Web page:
The Role of Glucocorticoids to maintain Energy Homeostasis during Starvation – The Gluco-Starve Study
The assessment of heart rate variability in this project will be crucial for understanding the impact of glucocorticoids on physiological adaptations to fasting. Monitoring metabolic parameters and heart rate changes will help determine whether block-and-replace therapy affects these responses. Potential alterations in heart rate variability can provide significant insights into the role of cortisol in metabolic regulation, essential for identifying novel therapeutic targets in obesity treatment.
Obesity is one of the major causes of morbidity and mortality worldwide. Achieving long-term weight loss is challenging, as the body counteracts weight loss to preserve energy by increasing appetite and lowering energy expenditure. These physiological defense mechanisms are the main obstacle to successful weight reduction in obese people.
Therefore, identifying the signals that defend body weight during caloric restriction is essential for developing new antiobesity drugs. Corticosteroids mediate the physiological defense to starvation in rodents. Whether cortisol has the same impact on humans is unknown. Therefore, we investigate whether cortisol regulates the physiological adaptions to caloric restriction in humans.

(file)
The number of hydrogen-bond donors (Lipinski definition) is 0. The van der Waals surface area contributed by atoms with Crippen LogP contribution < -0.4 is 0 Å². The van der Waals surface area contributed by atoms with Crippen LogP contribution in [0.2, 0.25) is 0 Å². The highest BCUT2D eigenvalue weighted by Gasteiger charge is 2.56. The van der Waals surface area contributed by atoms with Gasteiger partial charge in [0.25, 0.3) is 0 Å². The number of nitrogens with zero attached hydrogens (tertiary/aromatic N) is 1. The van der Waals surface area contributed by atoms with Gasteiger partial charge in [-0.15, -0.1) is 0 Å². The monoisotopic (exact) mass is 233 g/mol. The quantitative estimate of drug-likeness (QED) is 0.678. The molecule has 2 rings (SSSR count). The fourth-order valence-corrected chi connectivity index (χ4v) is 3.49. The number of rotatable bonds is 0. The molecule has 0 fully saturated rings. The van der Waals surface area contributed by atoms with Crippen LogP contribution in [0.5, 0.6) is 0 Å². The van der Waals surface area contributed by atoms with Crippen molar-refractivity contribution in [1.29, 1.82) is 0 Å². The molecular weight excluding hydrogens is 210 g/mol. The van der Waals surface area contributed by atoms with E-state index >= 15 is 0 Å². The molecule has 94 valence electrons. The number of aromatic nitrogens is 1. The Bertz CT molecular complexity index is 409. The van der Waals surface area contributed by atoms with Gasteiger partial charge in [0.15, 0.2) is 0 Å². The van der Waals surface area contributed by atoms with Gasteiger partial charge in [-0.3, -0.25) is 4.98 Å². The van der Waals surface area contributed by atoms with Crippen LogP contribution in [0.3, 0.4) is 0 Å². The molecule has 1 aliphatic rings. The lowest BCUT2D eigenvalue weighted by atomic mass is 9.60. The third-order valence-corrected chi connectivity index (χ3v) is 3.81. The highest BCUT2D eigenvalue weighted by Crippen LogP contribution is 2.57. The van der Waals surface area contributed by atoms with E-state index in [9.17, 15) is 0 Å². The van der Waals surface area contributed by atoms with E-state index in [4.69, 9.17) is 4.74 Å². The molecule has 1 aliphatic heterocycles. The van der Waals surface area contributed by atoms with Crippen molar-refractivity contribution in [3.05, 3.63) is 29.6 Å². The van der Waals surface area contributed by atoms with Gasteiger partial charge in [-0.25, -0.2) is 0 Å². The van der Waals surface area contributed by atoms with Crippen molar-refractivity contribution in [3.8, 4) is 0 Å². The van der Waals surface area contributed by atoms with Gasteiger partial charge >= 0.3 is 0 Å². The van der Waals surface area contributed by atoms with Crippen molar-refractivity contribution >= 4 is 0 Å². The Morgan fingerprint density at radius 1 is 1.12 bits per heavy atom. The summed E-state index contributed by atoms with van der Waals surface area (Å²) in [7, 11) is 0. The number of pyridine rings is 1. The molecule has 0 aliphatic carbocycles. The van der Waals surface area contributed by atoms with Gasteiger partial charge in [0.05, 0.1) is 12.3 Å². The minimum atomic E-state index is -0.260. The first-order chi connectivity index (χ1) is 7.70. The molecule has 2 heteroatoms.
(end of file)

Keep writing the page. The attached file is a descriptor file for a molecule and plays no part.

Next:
By comparing metabolic parameters and heart rate variability between the two treatments, the aim is to determine whether glucocorticoids mediate the physiological adaptations that occur in response to starvation.
To investigate this matter further, a research study will involve 20 healthy volunteers who receive a placebo or a block-and-replace therapy designed to mimic the physiological rhythm of glucocorticoids. During the study, participants will undergo two identical fasting periods, each associated with a specific treatment. The block-and-replace therapy will involve the suppression of fasting-induced glucocorticoid peaks.
Overall, this study aims to shed light on the intricate relationship between glucocorticoids and the physiological adjustments accompanying fasting, with the ultimate goal of identifying potential targets for novel treatments in the battle against obesity.
Coordinating Center: University of Basel, Switzerland